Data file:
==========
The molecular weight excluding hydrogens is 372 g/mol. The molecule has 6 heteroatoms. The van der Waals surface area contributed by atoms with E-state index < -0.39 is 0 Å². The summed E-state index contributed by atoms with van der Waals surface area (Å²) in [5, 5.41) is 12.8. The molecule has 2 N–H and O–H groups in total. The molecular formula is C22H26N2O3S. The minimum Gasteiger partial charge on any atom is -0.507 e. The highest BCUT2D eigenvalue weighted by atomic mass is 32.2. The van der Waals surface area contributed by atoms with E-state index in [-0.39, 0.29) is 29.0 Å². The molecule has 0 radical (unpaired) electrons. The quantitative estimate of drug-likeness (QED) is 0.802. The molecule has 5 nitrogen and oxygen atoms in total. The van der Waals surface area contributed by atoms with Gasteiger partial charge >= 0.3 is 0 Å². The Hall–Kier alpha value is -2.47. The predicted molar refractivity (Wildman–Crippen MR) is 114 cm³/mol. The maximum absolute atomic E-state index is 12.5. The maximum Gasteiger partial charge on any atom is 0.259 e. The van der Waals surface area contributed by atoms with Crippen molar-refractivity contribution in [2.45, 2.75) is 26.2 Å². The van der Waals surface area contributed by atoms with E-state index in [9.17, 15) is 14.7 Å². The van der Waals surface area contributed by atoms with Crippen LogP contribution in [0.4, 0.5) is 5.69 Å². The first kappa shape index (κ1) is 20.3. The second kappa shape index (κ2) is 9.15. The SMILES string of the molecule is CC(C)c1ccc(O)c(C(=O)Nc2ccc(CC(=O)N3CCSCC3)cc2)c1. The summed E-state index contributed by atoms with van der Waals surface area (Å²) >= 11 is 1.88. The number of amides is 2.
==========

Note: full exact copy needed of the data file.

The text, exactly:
The molecular weight excluding hydrogens is 372 g/mol. The molecule has 6 heteroatoms. The van der Waals surface area contributed by atoms with E-state index < -0.39 is 0 Å². The summed E-state index contributed by atoms with van der Waals surface area (Å²) in [5, 5.41) is 12.8. The molecule has 2 N–H and O–H groups in total. The molecular formula is C22H26N2O3S. The minimum Gasteiger partial charge on any atom is -0.507 e. The highest BCUT2D eigenvalue weighted by atomic mass is 32.2. The van der Waals surface area contributed by atoms with E-state index in [-0.39, 0.29) is 29.0 Å². The molecule has 0 radical (unpaired) electrons. The quantitative estimate of drug-likeness (QED) is 0.802. The molecule has 5 nitrogen and oxygen atoms in total. The van der Waals surface area contributed by atoms with Gasteiger partial charge >= 0.3 is 0 Å². The Hall–Kier alpha value is -2.47. The predicted molar refractivity (Wildman–Crippen MR) is 114 cm³/mol. The maximum absolute atomic E-state index is 12.5. The maximum Gasteiger partial charge on any atom is 0.259 e. The van der Waals surface area contributed by atoms with Crippen molar-refractivity contribution in [2.45, 2.75) is 26.2 Å². The van der Waals surface area contributed by atoms with E-state index in [9.17, 15) is 14.7 Å². The van der Waals surface area contributed by atoms with Crippen LogP contribution in [0.4, 0.5) is 5.69 Å². The first kappa shape index (κ1) is 20.3. The second kappa shape index (κ2) is 9.15. The SMILES string of the molecule is CC(C)c1ccc(O)c(C(=O)Nc2ccc(CC(=O)N3CCSCC3)cc2)c1. The summed E-state index contributed by atoms with van der Waals surface area (Å²) >= 11 is 1.88. The number of amides is 2.